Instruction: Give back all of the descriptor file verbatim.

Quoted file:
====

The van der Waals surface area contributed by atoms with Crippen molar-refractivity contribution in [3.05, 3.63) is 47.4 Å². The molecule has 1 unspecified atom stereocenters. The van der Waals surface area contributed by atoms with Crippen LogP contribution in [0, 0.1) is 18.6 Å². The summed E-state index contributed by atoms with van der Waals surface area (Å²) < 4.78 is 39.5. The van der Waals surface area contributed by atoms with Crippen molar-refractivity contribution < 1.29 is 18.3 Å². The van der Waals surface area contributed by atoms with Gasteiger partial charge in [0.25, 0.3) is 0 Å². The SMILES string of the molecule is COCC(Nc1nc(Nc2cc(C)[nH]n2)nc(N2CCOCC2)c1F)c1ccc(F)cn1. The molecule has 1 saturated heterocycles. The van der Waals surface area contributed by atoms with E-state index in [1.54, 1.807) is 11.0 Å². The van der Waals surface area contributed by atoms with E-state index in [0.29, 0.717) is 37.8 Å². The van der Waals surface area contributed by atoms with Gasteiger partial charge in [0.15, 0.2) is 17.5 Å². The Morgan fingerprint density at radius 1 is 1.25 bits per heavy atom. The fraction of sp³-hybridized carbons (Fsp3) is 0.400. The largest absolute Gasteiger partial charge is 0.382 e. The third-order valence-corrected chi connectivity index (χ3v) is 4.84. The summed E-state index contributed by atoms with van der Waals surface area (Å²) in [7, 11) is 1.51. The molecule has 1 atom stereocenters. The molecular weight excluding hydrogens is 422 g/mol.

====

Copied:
The van der Waals surface area contributed by atoms with Crippen molar-refractivity contribution in [3.05, 3.63) is 47.4 Å². The molecule has 1 unspecified atom stereocenters. The van der Waals surface area contributed by atoms with Crippen LogP contribution in [0, 0.1) is 18.6 Å². The summed E-state index contributed by atoms with van der Waals surface area (Å²) < 4.78 is 39.5. The van der Waals surface area contributed by atoms with Crippen molar-refractivity contribution < 1.29 is 18.3 Å². The van der Waals surface area contributed by atoms with Gasteiger partial charge in [0.25, 0.3) is 0 Å². The SMILES string of the molecule is COCC(Nc1nc(Nc2cc(C)[nH]n2)nc(N2CCOCC2)c1F)c1ccc(F)cn1. The molecule has 1 saturated heterocycles. The van der Waals surface area contributed by atoms with E-state index in [1.54, 1.807) is 11.0 Å². The van der Waals surface area contributed by atoms with E-state index in [0.29, 0.717) is 37.8 Å². The van der Waals surface area contributed by atoms with Gasteiger partial charge in [0.15, 0.2) is 17.5 Å². The Morgan fingerprint density at radius 1 is 1.25 bits per heavy atom. The fraction of sp³-hybridized carbons (Fsp3) is 0.400. The largest absolute Gasteiger partial charge is 0.382 e. The third-order valence-corrected chi connectivity index (χ3v) is 4.84. The summed E-state index contributed by atoms with van der Waals surface area (Å²) in [7, 11) is 1.51. The molecule has 1 atom stereocenters. The molecular weight excluding hydrogens is 422 g/mol.